Forum for Science, Industry and Business

Sponsored by:     3M 
Search our Site:


Looking at the Impact of Hurricane Ivan on Florida Coasts

Ivan was just one of four strong hurricanes to directly hit Florida coasts within a 1-month period in 2004.

A new study has examined the poststorm impact and the short-term recovery from Ivan along a 200-km stretch of coast from Fort Walton Beach to St. George Island. The study is published in the latest issue of the Journal of Coastal Research.

Hurricane Ivan made landfall along the northwestern Florida and Alabama coast on September 16, 2004. It briefly reached Category 5 strength, persisting as a strong Category 4 hurricane in the Gulf of Mexico before being downgraded to a strong Category 3 at landfall by the U.S. National Hurricane Center.

A team of researchers from the University of South Florida conducted one prestorm and three poststorm beach-profile surveys to understand the morphological changes created by Ivan and also the poststorm recovery. Included in the assessment was an excavation of 46 trenches to study the characteristics and thickness of subaerial storm deposits.

Storm impact along barrier island coasts has been the subject of numerous studies. Because of the largely unpredictable nature of extreme storms like hurricanes, most studies concentrate on poststorm impact and behavior, whereas collection of prestorm data is typically not conducted, making it difficult to quantify the dramatic morphological impact of storms as well as poststorm recovery.

What the study found was apparent, and dramatic morphological and sedimentological impacts extended more than 300 km eastward from the center of the hurricane. Extensive inundation and overwash occurred within 100 km from the storm center at landfall. The highest elevation of beach erosion extended considerably above the measured storm-surge level, indicating that storm-wave setup and swash run-up played significant roles in controlling the elevation of beach erosion.

Beach recovery began immediately after the storm. Within 90 days, the berm crest recovered to its prestorm elevation, although it was now located 15 m landward.

| newswise
Further information:

More articles from Ecology, The Environment and Conservation:

nachricht Dispersal of Fish Eggs by Water Birds – Just a Myth?
19.02.2018 | Universität Basel

nachricht Removing fossil fuel subsidies will not reduce CO2 emissions as much as hoped
08.02.2018 | International Institute for Applied Systems Analysis (IIASA)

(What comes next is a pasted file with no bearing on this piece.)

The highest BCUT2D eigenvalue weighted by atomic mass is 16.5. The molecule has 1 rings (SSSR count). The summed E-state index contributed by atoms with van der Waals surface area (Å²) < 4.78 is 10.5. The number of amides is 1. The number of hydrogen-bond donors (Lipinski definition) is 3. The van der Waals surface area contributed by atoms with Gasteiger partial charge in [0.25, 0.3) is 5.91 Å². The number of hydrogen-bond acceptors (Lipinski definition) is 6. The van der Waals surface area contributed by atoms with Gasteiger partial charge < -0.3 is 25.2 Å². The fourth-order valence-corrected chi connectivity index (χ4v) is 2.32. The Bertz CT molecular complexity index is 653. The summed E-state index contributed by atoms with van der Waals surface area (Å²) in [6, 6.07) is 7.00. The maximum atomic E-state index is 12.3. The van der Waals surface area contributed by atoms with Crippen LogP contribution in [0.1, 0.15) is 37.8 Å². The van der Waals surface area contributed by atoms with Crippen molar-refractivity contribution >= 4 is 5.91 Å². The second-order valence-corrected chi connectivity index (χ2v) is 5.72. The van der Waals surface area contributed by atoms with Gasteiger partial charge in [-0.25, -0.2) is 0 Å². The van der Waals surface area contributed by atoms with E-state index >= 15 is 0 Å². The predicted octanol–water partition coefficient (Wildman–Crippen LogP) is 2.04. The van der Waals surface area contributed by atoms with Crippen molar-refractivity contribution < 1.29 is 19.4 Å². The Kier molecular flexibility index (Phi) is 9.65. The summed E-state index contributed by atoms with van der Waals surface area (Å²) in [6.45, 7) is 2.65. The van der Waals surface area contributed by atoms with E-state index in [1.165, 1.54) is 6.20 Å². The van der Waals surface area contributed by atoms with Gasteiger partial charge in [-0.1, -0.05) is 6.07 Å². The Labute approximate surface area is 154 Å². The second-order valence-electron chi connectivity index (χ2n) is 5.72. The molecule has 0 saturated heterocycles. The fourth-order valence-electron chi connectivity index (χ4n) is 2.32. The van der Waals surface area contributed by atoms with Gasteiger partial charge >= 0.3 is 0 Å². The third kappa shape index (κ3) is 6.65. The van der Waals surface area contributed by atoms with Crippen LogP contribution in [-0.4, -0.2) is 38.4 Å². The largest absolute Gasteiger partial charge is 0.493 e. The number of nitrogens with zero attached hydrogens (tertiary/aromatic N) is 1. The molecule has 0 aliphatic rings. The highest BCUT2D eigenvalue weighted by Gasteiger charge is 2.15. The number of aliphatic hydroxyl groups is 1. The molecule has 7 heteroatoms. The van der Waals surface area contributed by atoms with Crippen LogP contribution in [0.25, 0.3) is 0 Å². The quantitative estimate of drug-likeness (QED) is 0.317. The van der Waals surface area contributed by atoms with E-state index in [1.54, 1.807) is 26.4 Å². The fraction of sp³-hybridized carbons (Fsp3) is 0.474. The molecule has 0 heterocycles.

All articles from Ecology, The Environment and Conservation >>>

The most recent press releases about innovation >>>

Die letzten 5 Focus-News des innovations-reports im Überblick:

Im Focus: Locomotion control with photopigments

Researchers from Göttingen University discover additional function of opsins

Animal photoreceptors capture light with photopigments. Researchers from the University of Göttingen have now discovered that these photopigments fulfill an...

Im Focus: Surveying the Arctic: Tracking down carbon particles

Researchers embark on aerial campaign over Northeast Greenland

On 15 March, the AWI research aeroplane Polar 5 will depart for Greenland. Concentrating on the furthest northeast region of the island, an international team...

Im Focus: Unique Insights into the Antarctic Ice Shelf System

Data collected on ocean-ice interactions in the little-researched regions of the far south

The world’s second-largest ice shelf was the destination for a Polarstern expedition that ended in Punta Arenas, Chile on 14th March 2018. Oceanographers from...

Im Focus: ILA 2018: Laser alternative to hexavalent chromium coating

At the 2018 ILA Berlin Air Show from April 25–29, the Fraunhofer Institute for Laser Technology ILT is showcasing extreme high-speed Laser Material Deposition (EHLA): A video documents how for metal components that are highly loaded, EHLA has already proved itself as an alternative to hard chrome plating, which is now allowed only under special conditions.

When the EU restricted the use of hexavalent chromium compounds to special applications requiring authorization, the move prompted a rethink in the surface...

Im Focus: Radar for navigation support from autonomous flying drones

At the ILA Berlin, hall 4, booth 202, Fraunhofer FHR will present two radar sensors for navigation support of drones. The sensors are valuable components in the implementation of autonomous flying drones: they function as obstacle detectors to prevent collisions. Radar sensors also operate reliably in restricted visibility, e.g. in foggy or dusty conditions. Due to their ability to measure distances with high precision, the radar sensors can also be used as altimeters when other sources of information such as barometers or GPS are not available or cannot operate optimally.

Drones play an increasingly important role in the area of logistics and services. Well-known logistic companies place great hope in these compact, aerial...

All Focus news of the innovation-report >>>



Industry & Economy
Event News

Ultrafast Wireless and Chip Design at the DATE Conference in Dresden

16.03.2018 | Event News

International Tinnitus Conference of the Tinnitus Research Initiative in Regensburg

13.03.2018 | Event News

International Virtual Reality Conference “IEEE VR 2018” comes to Reutlingen, Germany

08.03.2018 | Event News

Latest News

Wandering greenhouse gas

16.03.2018 | Earth Sciences

'Frequency combs' ID chemicals within the mid-infrared spectral region

16.03.2018 | Physics and Astronomy

Biologists unravel another mystery of what makes DNA go 'loopy'

16.03.2018 | Life Sciences

Science & Research
Overview of more VideoLinks >>>